Come on the Safari With Me


I am going on VACAY, as the kids now say. I am out of office. AKA OOO. I am taking War and Peace and I may never come back. I mean I can’t even finish a People magazine article, so ha fucking ha. Do I need to smell the roses, gaze at the stars, drink Smoothies, and pick scabs? Do I need to lose my fucking phone? Do I need to write a screenplay, suck wind, take up smoking American Spirits? I might grow a beard, read old medical records, test drive an e-car. I hate gardening, cooking, and waking up. I’ve never been particularly good at vacation insofar as fun, rest, and new experiences are involved. I’ll be back in two weeks.

What are you doing for your summer vacation? I hope you are WRITING!!!

At Night We Ride Through Mansions of Glory In Suicide Machines


When I was in college, I was in a writing group with three other students. When we graduated, one went to Martha’s Vineyard to write screenplays. One went to London to write plays. And one went to graduate school for English. Me? I took a job at Morgan Stanley pulling documents in their corporate library. I never took a single day to write. Always had a day job. Was not a free spirit. Far from it. I prefer structure, rules, guidelines, and deadlines. I’m compulsive, rigid, and driven.

Are you a free spirit?

But I Said No No No


Some authors want to see their rejection letters from editors. Some don’t. For me, the worst is the writer who wants to parse every letter. Of course, I understand the need to unpack all the rejection language, but I’ve been doing this for over 30 years and what I’ve come to understand is this: rejection letters all say the exact same thing: no. And no is uninteresting if you’re in the business of getting to yes. Admittedly, sometimes a rejection letter can be interesting, informative, and helpful. But generally, the editor, when all is said and done, is being polite. It’s not right for them, they don’t have a vision for it, they aren’t passionate, they don’t know who the market is or how to reach them, they did a book just like it, they didn’t connect.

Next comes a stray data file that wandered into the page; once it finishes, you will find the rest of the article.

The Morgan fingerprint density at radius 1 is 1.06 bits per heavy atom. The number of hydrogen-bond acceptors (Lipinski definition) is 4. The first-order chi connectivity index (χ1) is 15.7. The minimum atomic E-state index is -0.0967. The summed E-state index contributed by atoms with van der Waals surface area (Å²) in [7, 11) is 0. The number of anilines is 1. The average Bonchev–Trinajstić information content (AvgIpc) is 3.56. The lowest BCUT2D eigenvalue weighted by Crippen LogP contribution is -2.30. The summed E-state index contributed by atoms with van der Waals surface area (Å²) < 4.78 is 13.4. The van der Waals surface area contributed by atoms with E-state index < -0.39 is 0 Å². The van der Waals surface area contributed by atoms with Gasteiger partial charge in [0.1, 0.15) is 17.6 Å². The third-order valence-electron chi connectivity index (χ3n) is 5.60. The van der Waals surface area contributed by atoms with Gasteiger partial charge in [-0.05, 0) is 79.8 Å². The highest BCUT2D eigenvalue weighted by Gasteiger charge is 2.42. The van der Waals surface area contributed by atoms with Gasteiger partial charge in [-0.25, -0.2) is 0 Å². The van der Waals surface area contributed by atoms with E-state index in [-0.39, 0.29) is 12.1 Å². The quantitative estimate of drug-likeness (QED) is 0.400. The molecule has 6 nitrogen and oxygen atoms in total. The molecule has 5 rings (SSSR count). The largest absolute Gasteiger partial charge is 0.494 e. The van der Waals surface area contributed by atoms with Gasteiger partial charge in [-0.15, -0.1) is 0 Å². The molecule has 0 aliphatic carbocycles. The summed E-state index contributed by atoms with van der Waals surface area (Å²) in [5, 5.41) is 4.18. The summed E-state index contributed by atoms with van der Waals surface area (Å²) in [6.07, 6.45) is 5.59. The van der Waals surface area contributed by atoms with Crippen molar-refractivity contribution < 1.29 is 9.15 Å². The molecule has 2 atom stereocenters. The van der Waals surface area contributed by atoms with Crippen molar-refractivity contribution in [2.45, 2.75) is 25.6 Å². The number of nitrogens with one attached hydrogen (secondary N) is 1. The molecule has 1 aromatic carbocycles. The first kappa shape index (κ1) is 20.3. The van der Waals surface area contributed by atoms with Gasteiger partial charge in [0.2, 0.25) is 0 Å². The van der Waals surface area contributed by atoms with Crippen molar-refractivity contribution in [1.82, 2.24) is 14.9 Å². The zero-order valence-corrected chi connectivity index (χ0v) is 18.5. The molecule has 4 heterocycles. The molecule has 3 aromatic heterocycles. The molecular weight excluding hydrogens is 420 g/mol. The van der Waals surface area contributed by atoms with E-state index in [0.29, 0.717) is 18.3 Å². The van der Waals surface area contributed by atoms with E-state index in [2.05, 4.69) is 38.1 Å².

How do you handle rejection?

I Really Don’t Know Life At All


So tomorrow is the big day, my 62nd. Just in case anyone was wondering, I’m not at my goal weight. Nor have I received an Oscar (though I continue to update my speech). I know I’m supposed to be grateful for all the things I have in my life, but I’m not. I want more bites of the apple. I want unspeakable highs. I want the years I lost to depression. I want a wake up call. I want to tell one person what I really think. I want to push myself twice as hard. I want everyone I love to shine.

Make a wish.

You Don’t Know How Lucky You are Boy


“I have much more humility about my role in the publishing process now than I did ten years ago, I think that so much depends on luck, so much depends upon factors that are out of your control.”

This quote is by Jonathan Karp, the publisher of Simon and Schuster. I think it’s remarkable given that it’s his job to convince everyone that they know exactly what they’re doing. The truth is you can do everything for a book and it tanks. You can have a book with very little going for it, at least on the surface, and it can be a runaway success. Luck is such an interesting concept. Personally, I think you have to work very hard to be lucky. But even then you have to be lucky.

What’s your definition of luck?